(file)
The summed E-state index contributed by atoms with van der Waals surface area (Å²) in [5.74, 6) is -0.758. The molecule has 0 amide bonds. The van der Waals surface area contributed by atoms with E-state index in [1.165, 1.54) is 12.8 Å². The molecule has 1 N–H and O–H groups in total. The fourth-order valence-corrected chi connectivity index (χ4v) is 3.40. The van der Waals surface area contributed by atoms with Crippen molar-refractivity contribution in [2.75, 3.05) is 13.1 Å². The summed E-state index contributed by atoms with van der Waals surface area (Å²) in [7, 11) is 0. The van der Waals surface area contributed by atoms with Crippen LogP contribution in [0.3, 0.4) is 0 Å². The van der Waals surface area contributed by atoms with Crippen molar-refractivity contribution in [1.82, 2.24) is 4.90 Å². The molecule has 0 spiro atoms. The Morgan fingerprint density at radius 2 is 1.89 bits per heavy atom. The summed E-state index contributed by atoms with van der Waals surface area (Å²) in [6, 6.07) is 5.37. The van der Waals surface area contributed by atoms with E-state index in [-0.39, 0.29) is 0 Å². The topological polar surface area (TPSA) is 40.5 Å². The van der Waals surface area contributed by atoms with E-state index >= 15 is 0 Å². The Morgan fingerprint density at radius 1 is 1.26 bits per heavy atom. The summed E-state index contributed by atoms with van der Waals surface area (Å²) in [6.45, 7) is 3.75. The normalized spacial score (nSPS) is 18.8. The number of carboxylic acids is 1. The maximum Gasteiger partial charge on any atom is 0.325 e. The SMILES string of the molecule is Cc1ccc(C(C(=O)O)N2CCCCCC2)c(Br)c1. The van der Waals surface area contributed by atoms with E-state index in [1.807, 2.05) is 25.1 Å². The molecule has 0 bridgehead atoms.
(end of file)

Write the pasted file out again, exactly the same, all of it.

The summed E-state index contributed by atoms with van der Waals surface area (Å²) in [5.74, 6) is -0.758. The molecule has 0 amide bonds. The van der Waals surface area contributed by atoms with E-state index in [1.165, 1.54) is 12.8 Å². The molecule has 1 N–H and O–H groups in total. The fourth-order valence-corrected chi connectivity index (χ4v) is 3.40. The van der Waals surface area contributed by atoms with Crippen molar-refractivity contribution in [2.75, 3.05) is 13.1 Å². The summed E-state index contributed by atoms with van der Waals surface area (Å²) in [7, 11) is 0. The van der Waals surface area contributed by atoms with Crippen LogP contribution in [0.3, 0.4) is 0 Å². The van der Waals surface area contributed by atoms with Crippen molar-refractivity contribution in [1.82, 2.24) is 4.90 Å². The molecule has 0 spiro atoms. The Morgan fingerprint density at radius 2 is 1.89 bits per heavy atom. The summed E-state index contributed by atoms with van der Waals surface area (Å²) in [6, 6.07) is 5.37. The van der Waals surface area contributed by atoms with E-state index in [-0.39, 0.29) is 0 Å². The topological polar surface area (TPSA) is 40.5 Å². The van der Waals surface area contributed by atoms with E-state index >= 15 is 0 Å². The Morgan fingerprint density at radius 1 is 1.26 bits per heavy atom. The summed E-state index contributed by atoms with van der Waals surface area (Å²) in [6.45, 7) is 3.75. The normalized spacial score (nSPS) is 18.8. The number of carboxylic acids is 1. The maximum Gasteiger partial charge on any atom is 0.325 e. The SMILES string of the molecule is Cc1ccc(C(C(=O)O)N2CCCCCC2)c(Br)c1. The van der Waals surface area contributed by atoms with E-state index in [1.807, 2.05) is 25.1 Å². The molecule has 0 bridgehead atoms.